“If someone tests Covid positive, society treats them like an outsider. How could such people reach hospitals or quarantine centres with limited ambulance services? That’s why I have decided to do service as a chauffeur even during the lockdown to help covid families within my circle.
My name is Krishna Babu and I have been in the driving field for the last 30 years. I’ve always been passionate about driving. I loved to travel long distances during my childhood, and after my schooling, I took up driving as a full-time profession with the guidance of a friend.
Life went on and out of all the pain and sufferings I have endured over the years, I felt Covid-19 was the biggest. To be honest, it was a massive blow for the travel and tourism industry and many of my friends who are in the field have lost their jobs.
When the nationwide lockdown was announced by the government in March last year, I had to be at home for more than a month. Slowly my savings started to shrink and I found myself struggling to make ends meet. I am the sole breadwinner of my family and have five people to provide for at home. The only thing I could do was to get back to work. I know it is a risk but I had no other option left. That’s when I have decided to work as a covid emergency driver for the families of Covid 19 patients by taking them to the hospitals on time. I frequently used to travel to Hyderabad, Nellore and Chennai ferrying the emergency patients to the hospital and to date I have ferried more than 100 covid patients with emergencies. One such case was an SOS call. I was in Ongole at that time and early morning, a retired professor’s husband whose oxygen saturation level fell below 85 had tested Covid-positive and she dialled me. She wanted to try Anandayya Ayurvedic medicine as a last resort. We were supposed to reach Hyderabad as soon as possible from Nellore and I took her within 7 hours, on time.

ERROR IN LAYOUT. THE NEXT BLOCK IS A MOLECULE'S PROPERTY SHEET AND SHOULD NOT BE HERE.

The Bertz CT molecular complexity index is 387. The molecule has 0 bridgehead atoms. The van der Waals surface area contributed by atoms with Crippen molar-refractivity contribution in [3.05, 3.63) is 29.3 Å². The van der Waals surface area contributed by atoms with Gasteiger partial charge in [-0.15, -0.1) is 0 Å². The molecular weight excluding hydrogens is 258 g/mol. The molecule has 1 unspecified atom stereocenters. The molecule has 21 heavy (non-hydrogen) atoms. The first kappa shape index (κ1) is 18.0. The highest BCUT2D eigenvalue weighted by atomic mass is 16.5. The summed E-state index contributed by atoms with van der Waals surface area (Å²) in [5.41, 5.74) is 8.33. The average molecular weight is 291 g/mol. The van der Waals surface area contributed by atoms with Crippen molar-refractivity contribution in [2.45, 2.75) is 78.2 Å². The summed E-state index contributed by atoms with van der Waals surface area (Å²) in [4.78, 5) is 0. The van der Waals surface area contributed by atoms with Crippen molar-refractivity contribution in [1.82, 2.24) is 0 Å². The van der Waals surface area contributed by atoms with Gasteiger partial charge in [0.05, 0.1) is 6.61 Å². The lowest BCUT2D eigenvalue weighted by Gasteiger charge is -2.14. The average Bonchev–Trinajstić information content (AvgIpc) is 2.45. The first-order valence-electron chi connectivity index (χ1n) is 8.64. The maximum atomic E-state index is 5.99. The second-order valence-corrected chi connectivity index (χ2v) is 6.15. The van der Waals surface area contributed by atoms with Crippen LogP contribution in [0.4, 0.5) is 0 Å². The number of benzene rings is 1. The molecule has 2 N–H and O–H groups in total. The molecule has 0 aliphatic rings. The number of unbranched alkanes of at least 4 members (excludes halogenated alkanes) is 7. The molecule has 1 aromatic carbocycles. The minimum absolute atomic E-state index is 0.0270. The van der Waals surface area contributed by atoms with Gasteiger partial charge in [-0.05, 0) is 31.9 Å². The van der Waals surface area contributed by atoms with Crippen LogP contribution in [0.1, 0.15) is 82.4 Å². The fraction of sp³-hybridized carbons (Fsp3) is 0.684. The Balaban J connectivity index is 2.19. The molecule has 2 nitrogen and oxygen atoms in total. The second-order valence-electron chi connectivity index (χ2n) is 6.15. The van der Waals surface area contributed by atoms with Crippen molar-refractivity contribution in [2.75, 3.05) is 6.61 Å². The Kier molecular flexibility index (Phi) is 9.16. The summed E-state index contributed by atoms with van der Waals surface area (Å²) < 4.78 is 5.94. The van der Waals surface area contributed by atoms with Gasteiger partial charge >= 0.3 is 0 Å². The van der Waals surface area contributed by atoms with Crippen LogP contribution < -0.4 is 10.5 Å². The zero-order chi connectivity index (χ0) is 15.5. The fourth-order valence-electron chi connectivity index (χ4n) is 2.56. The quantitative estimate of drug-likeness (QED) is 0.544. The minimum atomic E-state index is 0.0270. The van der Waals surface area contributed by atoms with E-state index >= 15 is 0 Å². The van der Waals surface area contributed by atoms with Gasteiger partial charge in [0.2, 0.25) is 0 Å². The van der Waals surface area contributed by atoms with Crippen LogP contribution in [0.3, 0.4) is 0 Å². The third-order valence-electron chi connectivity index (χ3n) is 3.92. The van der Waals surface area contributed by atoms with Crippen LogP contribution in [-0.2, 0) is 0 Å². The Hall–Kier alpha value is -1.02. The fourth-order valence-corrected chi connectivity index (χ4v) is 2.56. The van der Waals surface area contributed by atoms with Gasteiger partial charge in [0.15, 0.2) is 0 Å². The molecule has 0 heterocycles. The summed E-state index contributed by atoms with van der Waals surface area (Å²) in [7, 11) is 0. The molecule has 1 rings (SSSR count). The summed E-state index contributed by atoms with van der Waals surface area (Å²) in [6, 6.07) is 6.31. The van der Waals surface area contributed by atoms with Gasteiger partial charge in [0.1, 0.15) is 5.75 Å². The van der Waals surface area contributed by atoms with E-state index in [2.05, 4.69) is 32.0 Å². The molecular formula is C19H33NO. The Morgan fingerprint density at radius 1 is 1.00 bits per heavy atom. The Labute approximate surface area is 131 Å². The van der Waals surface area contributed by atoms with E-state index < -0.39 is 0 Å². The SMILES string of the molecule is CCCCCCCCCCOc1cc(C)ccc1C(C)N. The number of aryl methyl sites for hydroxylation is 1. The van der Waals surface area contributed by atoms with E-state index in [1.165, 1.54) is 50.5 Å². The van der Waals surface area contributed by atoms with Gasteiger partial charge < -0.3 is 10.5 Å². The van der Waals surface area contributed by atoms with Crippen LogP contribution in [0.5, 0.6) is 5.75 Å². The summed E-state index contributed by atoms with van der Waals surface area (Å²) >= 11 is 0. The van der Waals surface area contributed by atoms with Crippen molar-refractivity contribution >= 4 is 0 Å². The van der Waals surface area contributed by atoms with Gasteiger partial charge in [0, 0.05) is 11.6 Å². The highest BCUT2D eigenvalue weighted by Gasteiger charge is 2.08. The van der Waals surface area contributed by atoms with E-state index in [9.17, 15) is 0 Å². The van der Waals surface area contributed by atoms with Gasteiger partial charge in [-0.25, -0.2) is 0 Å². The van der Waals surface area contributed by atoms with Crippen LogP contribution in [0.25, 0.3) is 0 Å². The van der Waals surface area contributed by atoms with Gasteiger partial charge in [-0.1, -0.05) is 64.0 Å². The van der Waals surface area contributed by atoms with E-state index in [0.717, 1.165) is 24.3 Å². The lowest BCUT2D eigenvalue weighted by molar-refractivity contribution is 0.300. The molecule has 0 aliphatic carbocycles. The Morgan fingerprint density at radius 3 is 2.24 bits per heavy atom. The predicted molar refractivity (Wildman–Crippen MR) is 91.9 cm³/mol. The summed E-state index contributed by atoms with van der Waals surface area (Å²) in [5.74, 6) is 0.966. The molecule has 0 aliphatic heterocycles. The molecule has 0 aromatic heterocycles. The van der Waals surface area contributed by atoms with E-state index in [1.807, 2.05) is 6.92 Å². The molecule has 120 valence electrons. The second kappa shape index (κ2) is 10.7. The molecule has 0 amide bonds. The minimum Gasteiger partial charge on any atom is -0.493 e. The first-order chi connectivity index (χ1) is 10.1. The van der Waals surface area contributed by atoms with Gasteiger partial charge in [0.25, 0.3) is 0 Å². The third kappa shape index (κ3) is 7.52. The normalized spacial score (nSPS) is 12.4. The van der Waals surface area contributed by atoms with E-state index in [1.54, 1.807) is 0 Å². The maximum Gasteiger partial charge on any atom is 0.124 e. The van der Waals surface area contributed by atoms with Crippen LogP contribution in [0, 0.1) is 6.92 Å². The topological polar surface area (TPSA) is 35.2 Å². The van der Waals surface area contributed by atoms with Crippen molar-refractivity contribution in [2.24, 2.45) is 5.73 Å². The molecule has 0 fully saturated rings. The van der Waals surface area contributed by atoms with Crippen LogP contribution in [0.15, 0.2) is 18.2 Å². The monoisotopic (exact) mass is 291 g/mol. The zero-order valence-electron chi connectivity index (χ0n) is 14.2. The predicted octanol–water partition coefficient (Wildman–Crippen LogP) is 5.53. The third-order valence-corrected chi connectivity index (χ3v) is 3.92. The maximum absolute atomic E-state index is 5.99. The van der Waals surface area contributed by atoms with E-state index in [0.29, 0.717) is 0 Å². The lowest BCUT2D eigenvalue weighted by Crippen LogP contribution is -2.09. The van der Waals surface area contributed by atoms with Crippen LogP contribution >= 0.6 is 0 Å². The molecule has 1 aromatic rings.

The current COVID-19 outbreak has provoked social stigma and discriminatory behaviours against a few people as well as anyone perceived to have been in contact with the virus. Such behaviour and associated stigma could negatively affect those with the disease.
It’s high time that one should realise we are going through a pandemic situation and if not today, we may still get it tomorrow. The COVID-19 outbreak and lockdown restrictions have changed many things, both professionally and personally. Before the lockdown, I was only working to support my family – being a driver was my bread and butter. But now, I feel my responsibility has increased manifold, having served patients and customers during this period. Blessings from them are all I need right now and I look forward to serving many in the future.”